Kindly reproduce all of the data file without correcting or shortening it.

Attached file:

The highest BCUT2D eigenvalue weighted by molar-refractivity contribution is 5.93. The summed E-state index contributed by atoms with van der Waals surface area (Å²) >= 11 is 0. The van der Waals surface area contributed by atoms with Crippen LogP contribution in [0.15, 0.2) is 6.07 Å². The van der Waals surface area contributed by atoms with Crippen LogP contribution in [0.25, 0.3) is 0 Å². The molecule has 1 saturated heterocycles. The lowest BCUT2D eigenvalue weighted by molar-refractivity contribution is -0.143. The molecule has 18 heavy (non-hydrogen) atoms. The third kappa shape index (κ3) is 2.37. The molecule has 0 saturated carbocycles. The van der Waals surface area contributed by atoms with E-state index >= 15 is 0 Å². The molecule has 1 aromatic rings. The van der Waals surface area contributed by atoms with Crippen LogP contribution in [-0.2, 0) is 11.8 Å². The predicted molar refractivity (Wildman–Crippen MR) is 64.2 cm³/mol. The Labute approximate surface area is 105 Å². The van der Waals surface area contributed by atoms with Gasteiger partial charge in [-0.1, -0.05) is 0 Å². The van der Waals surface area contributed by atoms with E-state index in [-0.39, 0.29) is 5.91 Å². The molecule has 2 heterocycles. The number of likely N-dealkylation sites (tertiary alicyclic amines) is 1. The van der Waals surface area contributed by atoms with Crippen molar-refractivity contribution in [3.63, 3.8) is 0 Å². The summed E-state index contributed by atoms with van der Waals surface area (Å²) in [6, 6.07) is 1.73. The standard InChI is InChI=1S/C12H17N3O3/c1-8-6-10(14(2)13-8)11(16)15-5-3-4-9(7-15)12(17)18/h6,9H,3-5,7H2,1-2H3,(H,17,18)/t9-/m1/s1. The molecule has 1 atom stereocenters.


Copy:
The highest BCUT2D eigenvalue weighted by molar-refractivity contribution is 5.93. The summed E-state index contributed by atoms with van der Waals surface area (Å²) >= 11 is 0. The van der Waals surface area contributed by atoms with Crippen LogP contribution in [0.15, 0.2) is 6.07 Å². The van der Waals surface area contributed by atoms with Crippen LogP contribution in [0.25, 0.3) is 0 Å². The molecule has 1 saturated heterocycles. The lowest BCUT2D eigenvalue weighted by molar-refractivity contribution is -0.143. The molecule has 18 heavy (non-hydrogen) atoms. The third kappa shape index (κ3) is 2.37. The molecule has 0 saturated carbocycles. The van der Waals surface area contributed by atoms with E-state index >= 15 is 0 Å². The molecule has 1 aromatic rings. The van der Waals surface area contributed by atoms with Crippen LogP contribution in [-0.2, 0) is 11.8 Å². The predicted molar refractivity (Wildman–Crippen MR) is 64.2 cm³/mol. The Labute approximate surface area is 105 Å². The van der Waals surface area contributed by atoms with Gasteiger partial charge in [-0.1, -0.05) is 0 Å². The van der Waals surface area contributed by atoms with E-state index in [-0.39, 0.29) is 5.91 Å². The molecule has 2 heterocycles. The number of likely N-dealkylation sites (tertiary alicyclic amines) is 1. The van der Waals surface area contributed by atoms with Crippen molar-refractivity contribution in [3.63, 3.8) is 0 Å². The summed E-state index contributed by atoms with van der Waals surface area (Å²) in [6, 6.07) is 1.73. The standard InChI is InChI=1S/C12H17N3O3/c1-8-6-10(14(2)13-8)11(16)15-5-3-4-9(7-15)12(17)18/h6,9H,3-5,7H2,1-2H3,(H,17,18)/t9-/m1/s1. The molecule has 1 atom stereocenters.